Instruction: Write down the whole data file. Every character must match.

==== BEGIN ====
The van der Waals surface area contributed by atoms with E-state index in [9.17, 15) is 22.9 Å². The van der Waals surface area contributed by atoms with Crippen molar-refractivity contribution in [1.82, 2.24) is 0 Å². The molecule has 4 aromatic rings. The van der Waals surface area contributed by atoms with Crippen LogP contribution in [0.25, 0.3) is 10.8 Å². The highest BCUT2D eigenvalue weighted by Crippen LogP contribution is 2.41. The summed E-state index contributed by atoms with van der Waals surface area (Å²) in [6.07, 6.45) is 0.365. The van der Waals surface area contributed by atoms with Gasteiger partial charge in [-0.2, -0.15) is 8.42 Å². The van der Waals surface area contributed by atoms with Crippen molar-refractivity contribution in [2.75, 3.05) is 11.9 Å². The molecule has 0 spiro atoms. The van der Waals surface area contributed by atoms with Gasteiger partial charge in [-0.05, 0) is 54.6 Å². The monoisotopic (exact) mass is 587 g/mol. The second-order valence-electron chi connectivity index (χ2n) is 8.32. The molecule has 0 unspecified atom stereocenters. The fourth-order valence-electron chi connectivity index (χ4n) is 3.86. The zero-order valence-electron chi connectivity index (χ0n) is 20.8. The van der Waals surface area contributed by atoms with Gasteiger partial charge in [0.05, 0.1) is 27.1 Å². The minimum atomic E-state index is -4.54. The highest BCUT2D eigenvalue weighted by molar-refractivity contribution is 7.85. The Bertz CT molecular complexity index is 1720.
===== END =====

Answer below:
The van der Waals surface area contributed by atoms with E-state index in [9.17, 15) is 22.9 Å². The van der Waals surface area contributed by atoms with Crippen molar-refractivity contribution in [1.82, 2.24) is 0 Å². The molecule has 4 aromatic rings. The van der Waals surface area contributed by atoms with Crippen LogP contribution in [0.25, 0.3) is 10.8 Å². The highest BCUT2D eigenvalue weighted by Crippen LogP contribution is 2.41. The summed E-state index contributed by atoms with van der Waals surface area (Å²) in [6.07, 6.45) is 0.365. The van der Waals surface area contributed by atoms with Gasteiger partial charge in [-0.2, -0.15) is 8.42 Å². The van der Waals surface area contributed by atoms with Crippen molar-refractivity contribution in [2.75, 3.05) is 11.9 Å². The molecule has 0 spiro atoms. The van der Waals surface area contributed by atoms with Gasteiger partial charge in [-0.05, 0) is 54.6 Å². The monoisotopic (exact) mass is 587 g/mol. The second-order valence-electron chi connectivity index (χ2n) is 8.32. The molecule has 0 unspecified atom stereocenters. The fourth-order valence-electron chi connectivity index (χ4n) is 3.86. The zero-order valence-electron chi connectivity index (χ0n) is 20.8. The van der Waals surface area contributed by atoms with Gasteiger partial charge in [0.05, 0.1) is 27.1 Å². The minimum atomic E-state index is -4.54. The highest BCUT2D eigenvalue weighted by molar-refractivity contribution is 7.85. The Bertz CT molecular complexity index is 1720.